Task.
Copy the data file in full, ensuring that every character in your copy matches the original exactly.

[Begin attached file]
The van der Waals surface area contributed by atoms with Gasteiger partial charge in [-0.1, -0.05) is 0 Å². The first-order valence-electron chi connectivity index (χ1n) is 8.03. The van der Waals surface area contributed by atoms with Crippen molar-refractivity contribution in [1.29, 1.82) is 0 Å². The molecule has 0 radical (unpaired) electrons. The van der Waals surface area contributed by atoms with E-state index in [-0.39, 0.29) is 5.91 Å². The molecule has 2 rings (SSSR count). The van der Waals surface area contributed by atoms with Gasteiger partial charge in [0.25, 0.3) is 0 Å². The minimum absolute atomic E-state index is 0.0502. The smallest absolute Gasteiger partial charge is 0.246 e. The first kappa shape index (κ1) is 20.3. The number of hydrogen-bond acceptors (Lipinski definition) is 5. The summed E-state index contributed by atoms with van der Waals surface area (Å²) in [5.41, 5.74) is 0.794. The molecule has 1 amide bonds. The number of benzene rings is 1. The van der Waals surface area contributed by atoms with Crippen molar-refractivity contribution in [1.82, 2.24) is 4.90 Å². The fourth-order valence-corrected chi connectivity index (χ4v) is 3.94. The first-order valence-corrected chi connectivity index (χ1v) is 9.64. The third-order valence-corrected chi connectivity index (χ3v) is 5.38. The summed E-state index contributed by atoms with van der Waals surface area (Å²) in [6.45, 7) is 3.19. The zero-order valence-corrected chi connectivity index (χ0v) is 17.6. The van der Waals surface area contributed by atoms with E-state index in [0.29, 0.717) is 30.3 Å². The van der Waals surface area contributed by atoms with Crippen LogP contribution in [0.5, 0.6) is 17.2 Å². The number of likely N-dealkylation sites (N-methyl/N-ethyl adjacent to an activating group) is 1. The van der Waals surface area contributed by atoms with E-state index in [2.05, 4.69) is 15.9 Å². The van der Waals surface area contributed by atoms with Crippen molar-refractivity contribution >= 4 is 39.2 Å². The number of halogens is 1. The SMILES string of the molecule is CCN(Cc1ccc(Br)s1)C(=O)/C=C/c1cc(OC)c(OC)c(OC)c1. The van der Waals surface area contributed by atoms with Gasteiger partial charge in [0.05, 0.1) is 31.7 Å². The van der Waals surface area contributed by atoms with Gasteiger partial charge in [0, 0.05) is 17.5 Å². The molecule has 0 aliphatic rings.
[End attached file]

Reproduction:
The van der Waals surface area contributed by atoms with Gasteiger partial charge in [-0.1, -0.05) is 0 Å². The first-order valence-electron chi connectivity index (χ1n) is 8.03. The van der Waals surface area contributed by atoms with Crippen molar-refractivity contribution in [1.29, 1.82) is 0 Å². The molecule has 0 radical (unpaired) electrons. The van der Waals surface area contributed by atoms with E-state index in [-0.39, 0.29) is 5.91 Å². The molecule has 2 rings (SSSR count). The van der Waals surface area contributed by atoms with Gasteiger partial charge in [0.25, 0.3) is 0 Å². The minimum absolute atomic E-state index is 0.0502. The smallest absolute Gasteiger partial charge is 0.246 e. The first kappa shape index (κ1) is 20.3. The number of hydrogen-bond acceptors (Lipinski definition) is 5. The summed E-state index contributed by atoms with van der Waals surface area (Å²) in [5.41, 5.74) is 0.794. The molecule has 1 amide bonds. The number of benzene rings is 1. The van der Waals surface area contributed by atoms with Crippen molar-refractivity contribution in [1.82, 2.24) is 4.90 Å². The fourth-order valence-corrected chi connectivity index (χ4v) is 3.94. The first-order valence-corrected chi connectivity index (χ1v) is 9.64. The third-order valence-corrected chi connectivity index (χ3v) is 5.38. The summed E-state index contributed by atoms with van der Waals surface area (Å²) in [6.45, 7) is 3.19. The zero-order valence-corrected chi connectivity index (χ0v) is 17.6. The van der Waals surface area contributed by atoms with E-state index in [0.29, 0.717) is 30.3 Å². The van der Waals surface area contributed by atoms with Crippen LogP contribution in [0.5, 0.6) is 17.2 Å². The number of likely N-dealkylation sites (N-methyl/N-ethyl adjacent to an activating group) is 1. The van der Waals surface area contributed by atoms with E-state index in [2.05, 4.69) is 15.9 Å². The van der Waals surface area contributed by atoms with Crippen molar-refractivity contribution >= 4 is 39.2 Å². The number of halogens is 1. The SMILES string of the molecule is CCN(Cc1ccc(Br)s1)C(=O)/C=C/c1cc(OC)c(OC)c(OC)c1. The van der Waals surface area contributed by atoms with Gasteiger partial charge in [0.05, 0.1) is 31.7 Å². The van der Waals surface area contributed by atoms with Gasteiger partial charge in [0, 0.05) is 17.5 Å². The molecule has 0 aliphatic rings.